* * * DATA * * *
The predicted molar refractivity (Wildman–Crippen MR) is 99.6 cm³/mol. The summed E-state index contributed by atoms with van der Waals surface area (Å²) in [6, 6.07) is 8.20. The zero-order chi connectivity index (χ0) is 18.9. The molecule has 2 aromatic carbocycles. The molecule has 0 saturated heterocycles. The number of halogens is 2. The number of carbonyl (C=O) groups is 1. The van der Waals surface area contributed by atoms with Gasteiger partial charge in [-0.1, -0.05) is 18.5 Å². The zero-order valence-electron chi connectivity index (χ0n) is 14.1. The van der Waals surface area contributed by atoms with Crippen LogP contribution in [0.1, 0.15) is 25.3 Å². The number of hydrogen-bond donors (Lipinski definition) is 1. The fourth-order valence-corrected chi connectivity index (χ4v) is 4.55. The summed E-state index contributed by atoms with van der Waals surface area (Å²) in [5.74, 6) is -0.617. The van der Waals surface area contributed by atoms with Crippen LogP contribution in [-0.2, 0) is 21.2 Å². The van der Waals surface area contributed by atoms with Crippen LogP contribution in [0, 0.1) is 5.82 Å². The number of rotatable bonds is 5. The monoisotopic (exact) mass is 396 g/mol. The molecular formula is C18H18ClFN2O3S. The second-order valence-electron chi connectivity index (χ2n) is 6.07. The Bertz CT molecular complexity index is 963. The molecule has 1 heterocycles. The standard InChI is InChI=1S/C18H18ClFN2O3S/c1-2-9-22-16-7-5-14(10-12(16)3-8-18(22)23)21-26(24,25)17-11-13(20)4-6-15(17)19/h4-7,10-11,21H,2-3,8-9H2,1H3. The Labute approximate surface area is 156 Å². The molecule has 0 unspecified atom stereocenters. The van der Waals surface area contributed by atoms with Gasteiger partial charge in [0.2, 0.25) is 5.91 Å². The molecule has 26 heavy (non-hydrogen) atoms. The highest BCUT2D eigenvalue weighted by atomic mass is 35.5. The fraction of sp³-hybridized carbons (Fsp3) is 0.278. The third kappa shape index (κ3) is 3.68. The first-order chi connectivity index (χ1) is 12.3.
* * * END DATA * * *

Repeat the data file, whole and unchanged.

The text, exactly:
The predicted molar refractivity (Wildman–Crippen MR) is 99.6 cm³/mol. The summed E-state index contributed by atoms with van der Waals surface area (Å²) in [6, 6.07) is 8.20. The zero-order chi connectivity index (χ0) is 18.9. The molecule has 2 aromatic carbocycles. The molecule has 0 saturated heterocycles. The number of halogens is 2. The number of carbonyl (C=O) groups is 1. The van der Waals surface area contributed by atoms with Gasteiger partial charge in [-0.1, -0.05) is 18.5 Å². The zero-order valence-electron chi connectivity index (χ0n) is 14.1. The van der Waals surface area contributed by atoms with Crippen LogP contribution in [0.1, 0.15) is 25.3 Å². The number of hydrogen-bond donors (Lipinski definition) is 1. The fourth-order valence-corrected chi connectivity index (χ4v) is 4.55. The summed E-state index contributed by atoms with van der Waals surface area (Å²) in [5.74, 6) is -0.617. The van der Waals surface area contributed by atoms with Crippen LogP contribution in [-0.2, 0) is 21.2 Å². The van der Waals surface area contributed by atoms with Crippen LogP contribution in [0, 0.1) is 5.82 Å². The number of rotatable bonds is 5. The monoisotopic (exact) mass is 396 g/mol. The molecular formula is C18H18ClFN2O3S. The second-order valence-electron chi connectivity index (χ2n) is 6.07. The Bertz CT molecular complexity index is 963. The molecule has 1 heterocycles. The standard InChI is InChI=1S/C18H18ClFN2O3S/c1-2-9-22-16-7-5-14(10-12(16)3-8-18(22)23)21-26(24,25)17-11-13(20)4-6-15(17)19/h4-7,10-11,21H,2-3,8-9H2,1H3. The Labute approximate surface area is 156 Å². The molecule has 0 unspecified atom stereocenters. The van der Waals surface area contributed by atoms with Gasteiger partial charge in [0.2, 0.25) is 5.91 Å². The molecule has 26 heavy (non-hydrogen) atoms. The highest BCUT2D eigenvalue weighted by atomic mass is 35.5. The fraction of sp³-hybridized carbons (Fsp3) is 0.278. The third kappa shape index (κ3) is 3.68. The first-order chi connectivity index (χ1) is 12.3.